Skinner’s devotion to the nation’s whitewater started humbly enough, during what he now terms his “self-indulgent river-runner years.” After graduating from Lehigh University in 1970, he quickly developed a reputation for plunging fearlessly into the maw of ferocious rapids, collecting first descents on rivers everywhere from the Moose River in upstate New York to Chile’s Bìo Bìo. Since then, he has given most of his spare time to various river conservation projects. In 1984, for example, he obtained $10,000 from Patagonia to save the then-penniless American Whitewater Affiliation. Infused with this cash, Skinner was able to attract thousands of new members to AWA and launch dozens of river initiatives nationwide on more than one occasion kayaking over a waterfall to prove to a judge that a given river is runnable and thus should be spared from the hydroelectric menace. “I don’t think what I do is particularly special,” Skinner says. “It’s just that when an idea comes to me, I feel compelled to get other people as excited about it as I am.” Says former New York Attorney General Bob Abrams, who used the evidence unearthed by Skinner to win $128.5 million in civil damages from Hooker Chemicals and Plastics in the Love Canal case, “Along with being incredibly smart, Peter’s a unique spark plug who completely energizes his colleagues. He bursts with enthusiasm.”
That may be, but he’s got to have at least one flaw, right? Sure, says the person who should know best his wife. “He just can’t sit still,” sighs Bonnie Skinner, sitting in the 1890s farmhouse that her husband, naturally, refurbished himself. “I mean, he plants a half-acre of corn every summer. Do we need a half-acre of corn? No, we don’t.”
Barbara Warren and Angelika Castaneda
Endurance athletes, movie stars, entrepreneurs, identical twins
If Don Mann had any reservations about selecting 54-year-old Angelika Castaneda as the requisite female member of his Raid Gauloises team last January, they vanished soon after the two first talked. “I knew I’d like her when she said she wouldn’t need much food because her body would start eating itself,” recalls Mann, one of three Navy SEALs on the five-person squad. “She knew more about this stuff than any of us.”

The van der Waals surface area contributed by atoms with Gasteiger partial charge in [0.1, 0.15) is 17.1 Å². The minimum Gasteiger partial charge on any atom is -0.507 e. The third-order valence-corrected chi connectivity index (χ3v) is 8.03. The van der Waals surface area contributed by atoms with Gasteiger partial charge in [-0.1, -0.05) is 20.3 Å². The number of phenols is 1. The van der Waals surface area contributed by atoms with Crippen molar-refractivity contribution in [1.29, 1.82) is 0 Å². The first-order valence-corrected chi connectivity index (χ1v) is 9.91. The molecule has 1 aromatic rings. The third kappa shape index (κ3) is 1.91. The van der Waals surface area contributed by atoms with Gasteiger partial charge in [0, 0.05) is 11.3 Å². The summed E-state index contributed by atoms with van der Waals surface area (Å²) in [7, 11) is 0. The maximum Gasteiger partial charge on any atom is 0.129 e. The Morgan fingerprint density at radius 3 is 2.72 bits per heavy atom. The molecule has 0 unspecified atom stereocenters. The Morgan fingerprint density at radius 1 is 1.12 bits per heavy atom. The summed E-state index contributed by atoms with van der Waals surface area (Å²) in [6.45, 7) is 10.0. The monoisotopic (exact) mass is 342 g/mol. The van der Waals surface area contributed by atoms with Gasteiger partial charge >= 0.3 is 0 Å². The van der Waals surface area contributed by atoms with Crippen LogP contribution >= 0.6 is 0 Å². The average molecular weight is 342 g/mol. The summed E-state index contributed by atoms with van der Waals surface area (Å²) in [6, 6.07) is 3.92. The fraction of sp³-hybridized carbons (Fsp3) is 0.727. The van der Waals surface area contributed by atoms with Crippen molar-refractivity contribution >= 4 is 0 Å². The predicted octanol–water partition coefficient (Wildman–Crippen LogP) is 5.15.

High praise, coming from a SEAL. Of course, Mann might have done well to jettison another Seal in favor of Castaneda’s twin sister, Barbara Warren. Over the last 13 years, the two have scorched the ultraendurance racing world, finishing one-two at the Triple Ironman Triathlon in France (421 miles in 46 hours), tying for first twice at the Badwater 146 (from Death Valley to the 8,800-foot mark on Mount Whitney), and taking second and third in the Marathon des Sables (across the Sahara on foot in seven days). Each has finished more than 150 distance events, and it’s not uncommon for them to complete ten Ironman-length triathlons a year.
“We seek out a challenge, explore it fully, and move on,” Castaneda notes, by way of explaining the sisters’ athletic rësumës. In fact, the same could be said of their diverse yet successful professional lives. Born in Austria, the lithe, platinum-haired siblings who both speak four languages moved to Florence in their twenties, studying art at the Academia Di Belli Arti while also working as runway models for Christian Dior and Oscar de la Renta. Then they moved to Mexico, where Warren starred in 25 feature films and Castaneda did battle with sharks as a diver in 18 undersea documentaries (and served as Farrah Fawcett’s aquatic stunt-double in Sunburn). The two also started families (Barbara has two grown girls; Angelika, two teenage boys), opened a chain of boutiques, designed their own clothing line, and choreographed fashion shows before “fleeing public life” and moving to southern California in the early 1980s.
The twins now devote much of their energy to, well, nearly killing themselves, but still manage to squeeze in careers. Warren runs a thriving psychology practice in La Jolla in 1978 she somehow found time to earn a Ph.D. while Castaneda is now a motivational speaker with a sideline developing and testing bicycle components for San Diego-based Novator. What keeps them going at a breakneck pace, at an age when most begin to contemplate retirement? “Constant curiosity,” says Castaneda. “We went as far as possible with the modeling and the diving and the films. And we will definitely go on to something else after the sports.”
Photographs by Michael Llewellyn, Kent Barker, Norman Jean Roy, Stefan Ruiz, Greg Betz, Craig Cameron Olsen